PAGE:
Coca-Cola’s decades of dominance would soon end.
Through the 1940s and ’50s, it held more than 60% of the market. Pepsi had been around but they’d floundered, going bankrupt several times while attempting to sink their teeth into the market.
However, by the 1970s, Pepsi had found its stride after several hit marketing campaigns. Where Coke’s primary demographic was older adults, Pepsi was winning over an expanding, younger demographic.
By 1980, Pepsi was only trailing coke by 3%.
This, unsurprisingly, made Coke very uncomfortable. They then did what one should never do when under pressure: overreact.
They changed the original recipe.
But they hadn’t made this decision without favorable data. So what went wrong?
The Crack in the Process
Months earlier, Coca-Cola had begun “Project Kansas.” It sounds like a nuclear experiment but it was just a testing project for the new flavor.
In individual surveys, they’d found that more than 75% of respondents loved the taste, 15% were indifferent, and 10% had a strong aversion to the taste to the point that they were angry.
When researchers did surveys in group settings, they noticed the angry 10% exerted subtle peer pressure effects on the group.
When New Coke was released, that 10% manifested in a big way. They began getting loud about their displeasure in the new recipe. News outlets began picking up on them, amplifying their voices, causing things to snowball.
A consumer action group, Old Cola Drinkers of America,formed and began to collectively protest the new recipe (some people clearly have a lot of time on their hands).
Additionally, Coke made a big cultural mistake. Coke is headquartered in the Deep South (Atlanta).
Many patrons from the region saw the flavor change as another concession to the north, to the liberal minds that liked Pepsi.
At the time, Coca-Cola had a customer hotline. It was flooded with more than a thousand phone calls a day with people airing their grievances.
Confused at the sudden backlash, Coke executives hired a psychiatrist to listen in who later said, “Some people sounded as if they were discussing the death of a family member.”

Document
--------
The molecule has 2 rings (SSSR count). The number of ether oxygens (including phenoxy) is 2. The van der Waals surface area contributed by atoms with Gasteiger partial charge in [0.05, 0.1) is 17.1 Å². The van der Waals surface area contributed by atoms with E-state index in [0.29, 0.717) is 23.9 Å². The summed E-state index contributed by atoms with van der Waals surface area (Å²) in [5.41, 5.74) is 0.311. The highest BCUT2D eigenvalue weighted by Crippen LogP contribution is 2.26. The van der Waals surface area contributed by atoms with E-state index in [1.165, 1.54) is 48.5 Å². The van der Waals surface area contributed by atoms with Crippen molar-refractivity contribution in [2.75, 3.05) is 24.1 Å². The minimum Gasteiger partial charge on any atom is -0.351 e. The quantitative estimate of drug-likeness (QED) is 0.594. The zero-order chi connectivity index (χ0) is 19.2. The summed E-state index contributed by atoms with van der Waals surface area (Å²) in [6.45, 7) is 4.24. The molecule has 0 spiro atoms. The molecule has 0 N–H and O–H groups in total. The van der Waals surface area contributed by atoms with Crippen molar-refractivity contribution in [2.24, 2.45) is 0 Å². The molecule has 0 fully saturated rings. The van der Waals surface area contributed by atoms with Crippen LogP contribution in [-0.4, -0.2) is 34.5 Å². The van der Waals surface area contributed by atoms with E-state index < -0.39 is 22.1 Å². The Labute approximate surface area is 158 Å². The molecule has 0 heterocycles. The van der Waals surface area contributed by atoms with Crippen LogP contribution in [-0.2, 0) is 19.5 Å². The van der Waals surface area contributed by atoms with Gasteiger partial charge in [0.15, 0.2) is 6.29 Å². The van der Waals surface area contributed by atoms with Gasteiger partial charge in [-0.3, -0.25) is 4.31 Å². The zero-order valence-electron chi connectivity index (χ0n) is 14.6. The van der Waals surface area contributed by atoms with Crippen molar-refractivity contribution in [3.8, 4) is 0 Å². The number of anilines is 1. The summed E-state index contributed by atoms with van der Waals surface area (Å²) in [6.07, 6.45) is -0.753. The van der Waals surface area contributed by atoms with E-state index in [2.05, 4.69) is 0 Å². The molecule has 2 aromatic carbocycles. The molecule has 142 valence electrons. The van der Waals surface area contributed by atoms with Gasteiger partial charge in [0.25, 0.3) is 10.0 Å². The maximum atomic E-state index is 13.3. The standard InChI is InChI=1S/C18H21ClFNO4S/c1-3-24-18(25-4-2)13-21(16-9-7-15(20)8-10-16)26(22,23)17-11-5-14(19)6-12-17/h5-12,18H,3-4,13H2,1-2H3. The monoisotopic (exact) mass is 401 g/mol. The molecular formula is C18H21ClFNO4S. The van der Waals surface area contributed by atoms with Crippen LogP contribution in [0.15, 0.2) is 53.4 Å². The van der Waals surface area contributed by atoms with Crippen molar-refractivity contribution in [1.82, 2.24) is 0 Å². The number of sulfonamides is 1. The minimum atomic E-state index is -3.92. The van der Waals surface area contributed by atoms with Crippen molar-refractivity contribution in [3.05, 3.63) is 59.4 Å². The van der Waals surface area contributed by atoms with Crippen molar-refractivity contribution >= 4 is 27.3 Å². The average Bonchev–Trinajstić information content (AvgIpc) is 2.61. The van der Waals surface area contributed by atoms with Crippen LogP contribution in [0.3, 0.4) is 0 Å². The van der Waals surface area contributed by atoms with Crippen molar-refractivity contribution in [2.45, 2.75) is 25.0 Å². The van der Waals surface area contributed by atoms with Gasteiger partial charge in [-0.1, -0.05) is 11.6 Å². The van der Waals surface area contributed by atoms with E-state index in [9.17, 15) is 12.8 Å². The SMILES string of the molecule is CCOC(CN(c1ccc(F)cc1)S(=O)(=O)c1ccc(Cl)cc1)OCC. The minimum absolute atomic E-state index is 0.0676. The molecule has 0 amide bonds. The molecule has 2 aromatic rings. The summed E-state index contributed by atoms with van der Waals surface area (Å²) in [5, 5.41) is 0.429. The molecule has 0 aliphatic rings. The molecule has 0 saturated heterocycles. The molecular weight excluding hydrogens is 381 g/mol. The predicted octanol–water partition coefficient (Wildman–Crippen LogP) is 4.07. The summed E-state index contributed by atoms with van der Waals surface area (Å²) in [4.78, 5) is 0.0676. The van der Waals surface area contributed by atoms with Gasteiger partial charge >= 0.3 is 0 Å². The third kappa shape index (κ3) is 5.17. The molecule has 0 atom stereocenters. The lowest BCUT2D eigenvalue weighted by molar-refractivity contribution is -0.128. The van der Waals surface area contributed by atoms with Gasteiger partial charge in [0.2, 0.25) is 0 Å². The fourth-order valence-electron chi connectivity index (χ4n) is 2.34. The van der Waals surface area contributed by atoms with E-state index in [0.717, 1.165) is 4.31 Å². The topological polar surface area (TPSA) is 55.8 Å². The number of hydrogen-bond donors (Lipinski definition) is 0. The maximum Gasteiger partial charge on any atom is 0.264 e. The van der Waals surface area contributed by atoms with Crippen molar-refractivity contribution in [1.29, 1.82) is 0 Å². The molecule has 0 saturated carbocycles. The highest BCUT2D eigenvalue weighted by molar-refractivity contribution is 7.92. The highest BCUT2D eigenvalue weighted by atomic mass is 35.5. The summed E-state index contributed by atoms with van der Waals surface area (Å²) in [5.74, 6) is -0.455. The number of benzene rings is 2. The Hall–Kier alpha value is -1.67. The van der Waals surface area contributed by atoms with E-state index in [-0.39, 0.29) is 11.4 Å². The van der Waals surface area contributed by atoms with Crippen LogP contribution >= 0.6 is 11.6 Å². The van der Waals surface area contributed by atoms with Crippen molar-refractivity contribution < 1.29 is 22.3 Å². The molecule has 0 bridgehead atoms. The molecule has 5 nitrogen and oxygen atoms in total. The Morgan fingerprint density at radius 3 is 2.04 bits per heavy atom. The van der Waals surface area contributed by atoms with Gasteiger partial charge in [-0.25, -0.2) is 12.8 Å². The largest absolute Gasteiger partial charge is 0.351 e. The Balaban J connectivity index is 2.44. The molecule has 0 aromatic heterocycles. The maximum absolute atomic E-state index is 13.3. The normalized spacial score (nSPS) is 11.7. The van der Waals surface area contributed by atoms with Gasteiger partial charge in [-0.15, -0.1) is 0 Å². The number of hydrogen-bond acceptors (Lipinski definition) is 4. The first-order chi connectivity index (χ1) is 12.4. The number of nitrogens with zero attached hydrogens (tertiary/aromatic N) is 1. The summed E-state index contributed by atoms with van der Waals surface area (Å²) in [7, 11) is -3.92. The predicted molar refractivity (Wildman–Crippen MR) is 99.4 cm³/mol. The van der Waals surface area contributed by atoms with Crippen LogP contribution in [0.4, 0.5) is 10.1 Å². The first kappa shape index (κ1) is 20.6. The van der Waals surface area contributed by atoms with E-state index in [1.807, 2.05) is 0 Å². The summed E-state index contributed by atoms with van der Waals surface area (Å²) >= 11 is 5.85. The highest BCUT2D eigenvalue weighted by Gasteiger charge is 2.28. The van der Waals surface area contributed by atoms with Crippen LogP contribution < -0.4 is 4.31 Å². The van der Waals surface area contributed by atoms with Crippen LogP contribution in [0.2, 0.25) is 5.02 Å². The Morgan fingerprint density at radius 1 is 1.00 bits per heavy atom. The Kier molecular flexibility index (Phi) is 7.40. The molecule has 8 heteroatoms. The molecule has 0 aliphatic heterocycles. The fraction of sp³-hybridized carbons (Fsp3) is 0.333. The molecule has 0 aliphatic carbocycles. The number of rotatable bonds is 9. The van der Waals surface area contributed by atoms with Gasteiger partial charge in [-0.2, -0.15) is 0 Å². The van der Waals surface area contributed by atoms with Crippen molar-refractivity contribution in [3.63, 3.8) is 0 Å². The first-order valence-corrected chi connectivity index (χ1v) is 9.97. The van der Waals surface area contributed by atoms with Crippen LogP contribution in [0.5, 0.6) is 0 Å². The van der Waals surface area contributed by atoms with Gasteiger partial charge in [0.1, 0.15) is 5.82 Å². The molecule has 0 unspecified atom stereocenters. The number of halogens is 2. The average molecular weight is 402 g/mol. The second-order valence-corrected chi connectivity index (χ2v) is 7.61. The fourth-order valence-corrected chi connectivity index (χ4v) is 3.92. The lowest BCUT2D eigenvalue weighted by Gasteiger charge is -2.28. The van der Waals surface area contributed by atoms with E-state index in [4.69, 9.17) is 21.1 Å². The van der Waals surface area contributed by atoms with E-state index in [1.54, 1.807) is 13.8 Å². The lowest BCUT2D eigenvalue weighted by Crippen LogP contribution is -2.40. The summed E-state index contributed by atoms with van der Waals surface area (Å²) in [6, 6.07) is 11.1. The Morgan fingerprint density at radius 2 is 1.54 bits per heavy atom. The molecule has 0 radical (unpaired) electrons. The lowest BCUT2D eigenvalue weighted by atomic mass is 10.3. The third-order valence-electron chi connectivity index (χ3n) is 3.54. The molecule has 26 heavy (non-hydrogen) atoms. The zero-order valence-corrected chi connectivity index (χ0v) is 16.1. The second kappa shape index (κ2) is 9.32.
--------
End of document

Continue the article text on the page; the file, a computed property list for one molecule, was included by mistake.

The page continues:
Pepsi pounced — running their own ads making fun of Coke’s mistake. In turn, Pepsi and Coke’s market shares drew even.
Major media publications, smelling blood, pounced as well.
Invariably, Coke saw a decline in sales and, far more importantly, major damage to their golden brand perception.
The Bizarre Switch
It’s interesting that so much of the data had been favorable beforehand.
Where surveys had shown more than 70% preference for New Coke, surveys afterward showed less than 13%.
Where professional critics had said good things in prior surveys, they now became more negative, with Mimi Sheraton saying, “New Coke seems to retain the essential character of the original version…It tastes a little like classic Coca-Cola that has been diluted by melting ice.”
The trend factor proved to be massive in the perception of the new flavor. It got to the point where fans booed Coke commercials in sports arenas.
Just three months after the release of New Coke, the president of Coca-Cola aired a commercial announcing that coke would return and took the unprecedented step of announcing they’d made a mistake.
And hence, today, you will notice that all Coca-Cola either says “classic” on the can or “original” on the container holding the cans.
Coke lost $30M in the unsold New Coke inventory and the $4M on research it spent. This is approximately $82 million in 2020 dollars.
Today, the story of New Coke is a poster child for marketing disasters. It is taught in nearly every marketing program in the United States.
So where is the nuance in all this? Why did Coke catch so much crap just for changing a recipe? Three reasons:
- They ignored the unrelenting power of peer pressure. Many users in public found themselves avoiding New Coke for fear of judgment.
- They learned the importance of honoring your biggest brand advocates. The heaviest consumers of your products will have exponentially louder voices. This is why filmmakers tasked with doing remakes and sequels have such a treacherous job.
- They forgot the cultural value of Coke. Coke has a long history and brings feelings of nostalgia to its drinkers.
Not all products are like cars and electronics. They can’t just be tweaked and changed like a new version of an iPhone.
With the New Coke disaster, it seems there has never been a more applicable use of the phrase, “If it ain’t broke, don’t fix it.”
By Sean Kernan